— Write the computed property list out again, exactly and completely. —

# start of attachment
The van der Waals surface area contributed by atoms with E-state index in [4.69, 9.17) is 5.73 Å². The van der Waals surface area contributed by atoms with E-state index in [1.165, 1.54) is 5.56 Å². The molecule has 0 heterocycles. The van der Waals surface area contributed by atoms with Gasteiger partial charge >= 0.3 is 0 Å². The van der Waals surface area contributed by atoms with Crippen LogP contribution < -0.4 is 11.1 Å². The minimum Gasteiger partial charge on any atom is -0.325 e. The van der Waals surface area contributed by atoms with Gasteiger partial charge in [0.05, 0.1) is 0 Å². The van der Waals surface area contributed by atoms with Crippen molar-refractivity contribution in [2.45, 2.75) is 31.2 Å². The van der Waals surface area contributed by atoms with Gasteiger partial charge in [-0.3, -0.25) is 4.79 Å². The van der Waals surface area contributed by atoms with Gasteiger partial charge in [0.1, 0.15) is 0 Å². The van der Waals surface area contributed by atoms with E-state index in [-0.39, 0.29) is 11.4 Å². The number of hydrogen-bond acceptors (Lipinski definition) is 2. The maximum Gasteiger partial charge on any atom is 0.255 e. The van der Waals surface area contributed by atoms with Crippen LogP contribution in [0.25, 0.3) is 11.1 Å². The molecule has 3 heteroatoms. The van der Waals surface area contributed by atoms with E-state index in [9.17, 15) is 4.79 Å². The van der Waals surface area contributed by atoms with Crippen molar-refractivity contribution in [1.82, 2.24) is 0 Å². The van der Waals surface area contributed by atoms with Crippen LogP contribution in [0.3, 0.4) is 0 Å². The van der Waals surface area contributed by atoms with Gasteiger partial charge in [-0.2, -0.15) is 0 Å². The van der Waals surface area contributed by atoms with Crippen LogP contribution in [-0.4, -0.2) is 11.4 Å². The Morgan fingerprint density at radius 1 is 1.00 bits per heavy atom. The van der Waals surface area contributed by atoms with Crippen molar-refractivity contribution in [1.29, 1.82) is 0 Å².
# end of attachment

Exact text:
The van der Waals surface area contributed by atoms with E-state index in [4.69, 9.17) is 5.73 Å². The van der Waals surface area contributed by atoms with E-state index in [1.165, 1.54) is 5.56 Å². The molecule has 0 heterocycles. The van der Waals surface area contributed by atoms with Gasteiger partial charge >= 0.3 is 0 Å². The van der Waals surface area contributed by atoms with Crippen LogP contribution < -0.4 is 11.1 Å². The minimum Gasteiger partial charge on any atom is -0.325 e. The van der Waals surface area contributed by atoms with Gasteiger partial charge in [0.05, 0.1) is 0 Å². The van der Waals surface area contributed by atoms with Crippen molar-refractivity contribution in [2.45, 2.75) is 31.2 Å². The van der Waals surface area contributed by atoms with Gasteiger partial charge in [-0.3, -0.25) is 4.79 Å². The van der Waals surface area contributed by atoms with Gasteiger partial charge in [0.1, 0.15) is 0 Å². The van der Waals surface area contributed by atoms with E-state index in [-0.39, 0.29) is 11.4 Å². The number of hydrogen-bond acceptors (Lipinski definition) is 2. The maximum Gasteiger partial charge on any atom is 0.255 e. The van der Waals surface area contributed by atoms with Crippen LogP contribution in [0.25, 0.3) is 11.1 Å². The molecule has 3 heteroatoms. The van der Waals surface area contributed by atoms with E-state index in [9.17, 15) is 4.79 Å². The van der Waals surface area contributed by atoms with Crippen molar-refractivity contribution in [1.82, 2.24) is 0 Å². The van der Waals surface area contributed by atoms with Crippen LogP contribution in [0.3, 0.4) is 0 Å². The van der Waals surface area contributed by atoms with Gasteiger partial charge in [-0.2, -0.15) is 0 Å². The van der Waals surface area contributed by atoms with Crippen LogP contribution in [-0.4, -0.2) is 11.4 Å². The Morgan fingerprint density at radius 1 is 1.00 bits per heavy atom. The van der Waals surface area contributed by atoms with Crippen molar-refractivity contribution in [1.29, 1.82) is 0 Å².